Community Foundation of Louisville Announces $64 Million in Grant Awards

In partnership with its more than 2,000 donors, the Foundation invests in the arts, disaster relief, social justice, community improvement, education and more, bolstering area nonprofits in the wake of continuing economic and social challenges

(LOUISVILLE, KY) — The Community Foundation of Louisville this week announced total grant funding for 2021 in the amount of $64 million. More than 11,000 grants were distributed from the Foundation and its charitable fundholders to vital community programs and services, many of which went toward economic relief efforts due to the pandemic, and social change initiatives. Seventy-eight percent of the funds stayed local, directly benefiting nonprofit organizations based in Kentucky and Southern Indiana.

Key grant funding areas include: arts, culture and humanities, $7.6 million; education, $10.9 million; health and human services, $25.6 million; community and environment, $9.6 million; and religion, $10.2 million.

“The Community Foundation is proud to help create lasting and transformational community impact through strategic grantmaking,” says Ron Gallo, President and CEO. “Thanks to the collective wisdom of our donors and the staff and board of the Foundation – we have our fingers on the pulse of the community’s most critical needs. As a result, last year, we were able to deepen our focus on racial and social equity, as well as those facing economic instability brought on by the challenges of the pandemic. Together with our donors we are catalyzing human and financial resources to create meaningful and measurable progress for all.”

The Louisville region has been the national spotlight in the aftermath of the murders of Breonna Taylor, George Floyd, Ahmaud Arbery and others. As a result, the Community Foundation and its donors have renewed their commitment to social justice and breaking down systemic barriers to inequality. More than $450,000 in grant funding went to civil rights, social action and advocacy efforts, benefiting organizations such as Showing Up for Racial Justice Education Fund and the National Redistricting Foundation. More than $1.2 million went toward community improvement organizations, including the Black Community Development Corp. and the Louisville Association for Community Economics.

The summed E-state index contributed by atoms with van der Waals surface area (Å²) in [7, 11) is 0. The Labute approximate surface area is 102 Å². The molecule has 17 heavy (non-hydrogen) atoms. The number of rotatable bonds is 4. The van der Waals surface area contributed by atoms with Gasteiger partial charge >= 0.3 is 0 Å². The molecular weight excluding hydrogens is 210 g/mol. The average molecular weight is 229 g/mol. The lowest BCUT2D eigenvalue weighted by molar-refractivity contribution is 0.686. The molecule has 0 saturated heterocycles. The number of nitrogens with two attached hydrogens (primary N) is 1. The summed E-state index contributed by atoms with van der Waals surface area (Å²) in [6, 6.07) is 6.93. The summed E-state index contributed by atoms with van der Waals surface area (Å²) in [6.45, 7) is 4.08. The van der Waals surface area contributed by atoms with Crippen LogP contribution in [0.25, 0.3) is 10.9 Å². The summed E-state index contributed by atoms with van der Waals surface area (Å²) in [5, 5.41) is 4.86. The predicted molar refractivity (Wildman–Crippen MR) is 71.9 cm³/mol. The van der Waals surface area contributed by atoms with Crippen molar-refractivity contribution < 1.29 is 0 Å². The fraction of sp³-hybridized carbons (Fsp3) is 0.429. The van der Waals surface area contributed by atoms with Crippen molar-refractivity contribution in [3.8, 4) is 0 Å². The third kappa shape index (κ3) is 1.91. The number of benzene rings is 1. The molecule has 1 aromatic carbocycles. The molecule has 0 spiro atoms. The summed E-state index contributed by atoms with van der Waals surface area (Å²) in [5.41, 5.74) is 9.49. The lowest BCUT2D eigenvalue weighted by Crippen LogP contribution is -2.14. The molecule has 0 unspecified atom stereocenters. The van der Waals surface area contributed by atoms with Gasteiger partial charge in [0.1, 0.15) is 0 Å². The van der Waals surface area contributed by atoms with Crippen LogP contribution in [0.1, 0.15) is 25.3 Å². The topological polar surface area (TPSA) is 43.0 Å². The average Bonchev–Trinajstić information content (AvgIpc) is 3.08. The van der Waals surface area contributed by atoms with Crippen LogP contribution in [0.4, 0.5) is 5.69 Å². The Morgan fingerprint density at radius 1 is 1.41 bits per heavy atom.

The arts were some of the hardest hit by the Covid-19 shutdowns. Recovery from loss of patron revenue and annual donor support is ongoing, with support from the Community Foundation playing a major role. Total grants in this area amounted to $6.3 million, with recipients including Louisville Orchestra, Actors Theatre of Louisville, Speed Art Museum and Fund for the Arts.

“At Fund for the Arts we believe that art is a right not a privilege, because art is a fundamental expression of the human condition. Art promotes individual, collective and community well-being and provides a balm for healing. Investment, support and funding for arts is a necessary and essential part of a healthy and thriving community, says Andre Kimo Stone Guess, President and CEO of the Fund for the Arts. “We thank the Community Foundation for their continued support of our efforts and the entire arts community in our city.”

In addition, in response to the tornados that devasted Western Kentucky in December, the Community Foundation has awarded 251 grants in the amount of $2.5 million to 75 organizations in support of relief efforts.

For more information about 2021 grants, funding opportunities or to schedule interviews, contact Jan Walther, Vice President, Marketing & Communications, at or 502.648.0761.


As a catalyst for human, social and financial capital to create meaningful and measurable progress for all, the Community Foundation of Louisville connects donors, nonprofits and civic partners to create a greater Louisville where every one of us can prosper. Founded in 1984, the Community Foundation is one of the largest charitable foundations in Kentucky with more than $800 million in assets and more than 2,300 charitable funds. Each fund has its own charitable purpose as defined by its donors. In 2021, distributions from these funds made over 11,700 grants totaling over $64 million, approxi­mately 78% of which stayed in Kentucky and Southern Indiana to support area nonprofits.